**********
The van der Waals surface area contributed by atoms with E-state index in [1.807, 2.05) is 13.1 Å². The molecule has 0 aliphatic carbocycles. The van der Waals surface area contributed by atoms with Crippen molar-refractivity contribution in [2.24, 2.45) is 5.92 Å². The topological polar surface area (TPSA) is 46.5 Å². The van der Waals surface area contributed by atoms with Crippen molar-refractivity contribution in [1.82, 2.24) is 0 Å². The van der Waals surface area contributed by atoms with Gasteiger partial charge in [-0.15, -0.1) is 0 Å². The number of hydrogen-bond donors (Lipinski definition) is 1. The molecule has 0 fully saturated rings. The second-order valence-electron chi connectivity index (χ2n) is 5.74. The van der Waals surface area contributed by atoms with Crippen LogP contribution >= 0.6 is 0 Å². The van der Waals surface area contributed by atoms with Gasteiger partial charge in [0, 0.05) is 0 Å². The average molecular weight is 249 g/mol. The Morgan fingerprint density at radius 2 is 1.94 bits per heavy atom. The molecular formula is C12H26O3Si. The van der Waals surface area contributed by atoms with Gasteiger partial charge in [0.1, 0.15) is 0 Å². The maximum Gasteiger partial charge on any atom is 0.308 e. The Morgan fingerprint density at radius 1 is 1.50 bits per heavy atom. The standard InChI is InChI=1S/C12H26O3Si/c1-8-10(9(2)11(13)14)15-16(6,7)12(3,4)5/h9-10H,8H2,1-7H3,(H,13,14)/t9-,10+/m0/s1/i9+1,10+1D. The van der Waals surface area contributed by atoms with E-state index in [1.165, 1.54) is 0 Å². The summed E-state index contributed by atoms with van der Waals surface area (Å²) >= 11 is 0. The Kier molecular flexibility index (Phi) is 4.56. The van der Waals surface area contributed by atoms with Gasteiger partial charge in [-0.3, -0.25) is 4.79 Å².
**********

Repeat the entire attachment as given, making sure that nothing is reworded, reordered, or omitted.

The van der Waals surface area contributed by atoms with E-state index in [1.807, 2.05) is 13.1 Å². The molecule has 0 aliphatic carbocycles. The van der Waals surface area contributed by atoms with Crippen molar-refractivity contribution in [2.24, 2.45) is 5.92 Å². The topological polar surface area (TPSA) is 46.5 Å². The van der Waals surface area contributed by atoms with Crippen molar-refractivity contribution in [1.82, 2.24) is 0 Å². The van der Waals surface area contributed by atoms with Gasteiger partial charge in [-0.15, -0.1) is 0 Å². The number of hydrogen-bond donors (Lipinski definition) is 1. The molecule has 0 fully saturated rings. The second-order valence-electron chi connectivity index (χ2n) is 5.74. The van der Waals surface area contributed by atoms with Crippen LogP contribution >= 0.6 is 0 Å². The van der Waals surface area contributed by atoms with Gasteiger partial charge in [0, 0.05) is 0 Å². The average molecular weight is 249 g/mol. The Morgan fingerprint density at radius 2 is 1.94 bits per heavy atom. The molecular formula is C12H26O3Si. The van der Waals surface area contributed by atoms with Gasteiger partial charge in [0.1, 0.15) is 0 Å². The maximum Gasteiger partial charge on any atom is 0.308 e. The Morgan fingerprint density at radius 1 is 1.50 bits per heavy atom. The standard InChI is InChI=1S/C12H26O3Si/c1-8-10(9(2)11(13)14)15-16(6,7)12(3,4)5/h9-10H,8H2,1-7H3,(H,13,14)/t9-,10+/m0/s1/i9+1,10+1D. The van der Waals surface area contributed by atoms with E-state index in [1.165, 1.54) is 0 Å². The summed E-state index contributed by atoms with van der Waals surface area (Å²) >= 11 is 0. The Kier molecular flexibility index (Phi) is 4.56. The van der Waals surface area contributed by atoms with Gasteiger partial charge in [-0.3, -0.25) is 4.79 Å².